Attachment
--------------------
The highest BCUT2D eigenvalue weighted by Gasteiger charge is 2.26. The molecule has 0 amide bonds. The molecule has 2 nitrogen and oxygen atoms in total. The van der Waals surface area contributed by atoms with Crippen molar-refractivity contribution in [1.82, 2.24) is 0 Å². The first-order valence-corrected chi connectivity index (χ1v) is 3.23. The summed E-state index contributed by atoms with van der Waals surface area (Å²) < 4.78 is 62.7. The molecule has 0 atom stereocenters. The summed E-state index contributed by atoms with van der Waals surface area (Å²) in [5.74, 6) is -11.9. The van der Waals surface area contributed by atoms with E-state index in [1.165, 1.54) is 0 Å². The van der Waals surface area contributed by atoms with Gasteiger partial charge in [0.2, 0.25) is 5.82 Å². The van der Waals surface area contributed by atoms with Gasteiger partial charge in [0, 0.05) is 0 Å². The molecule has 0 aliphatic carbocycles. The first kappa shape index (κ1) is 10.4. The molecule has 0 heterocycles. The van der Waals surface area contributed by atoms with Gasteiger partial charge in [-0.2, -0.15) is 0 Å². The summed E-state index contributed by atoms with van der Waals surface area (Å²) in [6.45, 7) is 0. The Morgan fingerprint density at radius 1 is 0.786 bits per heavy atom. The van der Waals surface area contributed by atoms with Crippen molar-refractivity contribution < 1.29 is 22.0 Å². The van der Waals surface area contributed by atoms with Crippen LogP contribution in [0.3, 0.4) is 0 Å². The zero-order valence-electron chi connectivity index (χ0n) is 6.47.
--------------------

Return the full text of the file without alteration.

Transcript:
The highest BCUT2D eigenvalue weighted by Gasteiger charge is 2.26. The molecule has 0 amide bonds. The molecule has 2 nitrogen and oxygen atoms in total. The van der Waals surface area contributed by atoms with Crippen molar-refractivity contribution in [1.82, 2.24) is 0 Å². The first-order valence-corrected chi connectivity index (χ1v) is 3.23. The summed E-state index contributed by atoms with van der Waals surface area (Å²) < 4.78 is 62.7. The molecule has 0 atom stereocenters. The summed E-state index contributed by atoms with van der Waals surface area (Å²) in [5.74, 6) is -11.9. The van der Waals surface area contributed by atoms with E-state index in [1.165, 1.54) is 0 Å². The van der Waals surface area contributed by atoms with Gasteiger partial charge in [0.2, 0.25) is 5.82 Å². The van der Waals surface area contributed by atoms with Gasteiger partial charge in [0, 0.05) is 0 Å². The molecule has 0 aliphatic carbocycles. The first kappa shape index (κ1) is 10.4. The molecule has 0 heterocycles. The van der Waals surface area contributed by atoms with Gasteiger partial charge in [-0.2, -0.15) is 0 Å². The summed E-state index contributed by atoms with van der Waals surface area (Å²) in [6.45, 7) is 0. The Morgan fingerprint density at radius 1 is 0.786 bits per heavy atom. The van der Waals surface area contributed by atoms with Crippen molar-refractivity contribution < 1.29 is 22.0 Å². The van der Waals surface area contributed by atoms with Crippen LogP contribution in [0.3, 0.4) is 0 Å². The zero-order valence-electron chi connectivity index (χ0n) is 6.47.